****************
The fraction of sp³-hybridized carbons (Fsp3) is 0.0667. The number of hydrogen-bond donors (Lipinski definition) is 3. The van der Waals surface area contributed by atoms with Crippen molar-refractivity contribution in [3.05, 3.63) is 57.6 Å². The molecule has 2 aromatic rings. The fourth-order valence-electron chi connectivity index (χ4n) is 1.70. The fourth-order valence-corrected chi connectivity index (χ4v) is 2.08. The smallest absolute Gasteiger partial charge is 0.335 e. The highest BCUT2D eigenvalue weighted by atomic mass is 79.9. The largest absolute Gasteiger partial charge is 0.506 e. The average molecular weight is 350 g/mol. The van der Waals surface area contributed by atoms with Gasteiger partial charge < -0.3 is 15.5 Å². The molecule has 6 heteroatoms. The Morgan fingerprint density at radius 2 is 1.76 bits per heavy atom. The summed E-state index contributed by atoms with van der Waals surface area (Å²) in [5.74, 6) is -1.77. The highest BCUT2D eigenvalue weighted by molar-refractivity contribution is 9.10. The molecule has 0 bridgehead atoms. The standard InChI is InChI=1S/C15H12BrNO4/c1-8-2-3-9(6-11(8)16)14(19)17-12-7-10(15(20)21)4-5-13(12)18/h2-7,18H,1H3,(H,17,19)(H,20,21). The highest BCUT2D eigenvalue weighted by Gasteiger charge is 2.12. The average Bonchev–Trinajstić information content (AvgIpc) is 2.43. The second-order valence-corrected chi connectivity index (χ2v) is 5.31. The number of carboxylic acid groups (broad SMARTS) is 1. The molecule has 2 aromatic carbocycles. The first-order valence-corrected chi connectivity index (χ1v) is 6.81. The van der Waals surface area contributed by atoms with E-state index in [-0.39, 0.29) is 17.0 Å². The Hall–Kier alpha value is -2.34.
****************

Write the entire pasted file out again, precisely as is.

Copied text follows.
The fraction of sp³-hybridized carbons (Fsp3) is 0.0667. The number of hydrogen-bond donors (Lipinski definition) is 3. The van der Waals surface area contributed by atoms with Crippen molar-refractivity contribution in [3.05, 3.63) is 57.6 Å². The molecule has 2 aromatic rings. The fourth-order valence-electron chi connectivity index (χ4n) is 1.70. The fourth-order valence-corrected chi connectivity index (χ4v) is 2.08. The smallest absolute Gasteiger partial charge is 0.335 e. The highest BCUT2D eigenvalue weighted by atomic mass is 79.9. The largest absolute Gasteiger partial charge is 0.506 e. The average molecular weight is 350 g/mol. The van der Waals surface area contributed by atoms with Gasteiger partial charge < -0.3 is 15.5 Å². The molecule has 6 heteroatoms. The Morgan fingerprint density at radius 2 is 1.76 bits per heavy atom. The summed E-state index contributed by atoms with van der Waals surface area (Å²) in [5.74, 6) is -1.77. The highest BCUT2D eigenvalue weighted by molar-refractivity contribution is 9.10. The molecule has 0 bridgehead atoms. The standard InChI is InChI=1S/C15H12BrNO4/c1-8-2-3-9(6-11(8)16)14(19)17-12-7-10(15(20)21)4-5-13(12)18/h2-7,18H,1H3,(H,17,19)(H,20,21). The highest BCUT2D eigenvalue weighted by Gasteiger charge is 2.12. The average Bonchev–Trinajstić information content (AvgIpc) is 2.43. The second-order valence-corrected chi connectivity index (χ2v) is 5.31. The number of carboxylic acid groups (broad SMARTS) is 1. The molecule has 2 aromatic carbocycles. The first-order valence-corrected chi connectivity index (χ1v) is 6.81. The van der Waals surface area contributed by atoms with E-state index in [-0.39, 0.29) is 17.0 Å². The Hall–Kier alpha value is -2.34.